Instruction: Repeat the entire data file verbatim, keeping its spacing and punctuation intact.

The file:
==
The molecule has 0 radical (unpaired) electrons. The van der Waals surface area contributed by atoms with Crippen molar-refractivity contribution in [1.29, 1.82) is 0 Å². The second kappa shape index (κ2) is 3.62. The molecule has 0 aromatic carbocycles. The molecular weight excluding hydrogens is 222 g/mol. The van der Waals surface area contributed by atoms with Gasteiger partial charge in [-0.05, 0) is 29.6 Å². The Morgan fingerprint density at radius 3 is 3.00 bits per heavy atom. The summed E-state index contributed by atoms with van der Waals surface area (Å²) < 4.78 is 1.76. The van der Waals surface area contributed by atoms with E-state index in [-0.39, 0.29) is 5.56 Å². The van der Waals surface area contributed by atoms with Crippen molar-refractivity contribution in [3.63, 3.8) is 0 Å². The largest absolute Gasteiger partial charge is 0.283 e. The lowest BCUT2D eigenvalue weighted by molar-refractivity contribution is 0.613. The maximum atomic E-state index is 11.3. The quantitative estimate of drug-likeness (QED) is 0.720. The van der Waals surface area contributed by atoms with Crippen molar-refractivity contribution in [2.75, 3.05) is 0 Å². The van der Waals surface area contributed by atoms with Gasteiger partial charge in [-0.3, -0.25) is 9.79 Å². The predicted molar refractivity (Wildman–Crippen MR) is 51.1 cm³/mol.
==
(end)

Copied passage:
The molecule has 0 radical (unpaired) electrons. The van der Waals surface area contributed by atoms with Crippen molar-refractivity contribution in [1.29, 1.82) is 0 Å². The second kappa shape index (κ2) is 3.62. The molecule has 0 aromatic carbocycles. The molecular weight excluding hydrogens is 222 g/mol. The van der Waals surface area contributed by atoms with Gasteiger partial charge in [-0.05, 0) is 29.6 Å². The Morgan fingerprint density at radius 3 is 3.00 bits per heavy atom. The summed E-state index contributed by atoms with van der Waals surface area (Å²) < 4.78 is 1.76. The van der Waals surface area contributed by atoms with E-state index in [-0.39, 0.29) is 5.56 Å². The van der Waals surface area contributed by atoms with Crippen molar-refractivity contribution in [3.63, 3.8) is 0 Å². The largest absolute Gasteiger partial charge is 0.283 e. The lowest BCUT2D eigenvalue weighted by molar-refractivity contribution is 0.613. The maximum atomic E-state index is 11.3. The quantitative estimate of drug-likeness (QED) is 0.720. The van der Waals surface area contributed by atoms with Crippen molar-refractivity contribution in [2.75, 3.05) is 0 Å². The van der Waals surface area contributed by atoms with Gasteiger partial charge in [-0.3, -0.25) is 9.79 Å². The predicted molar refractivity (Wildman–Crippen MR) is 51.1 cm³/mol.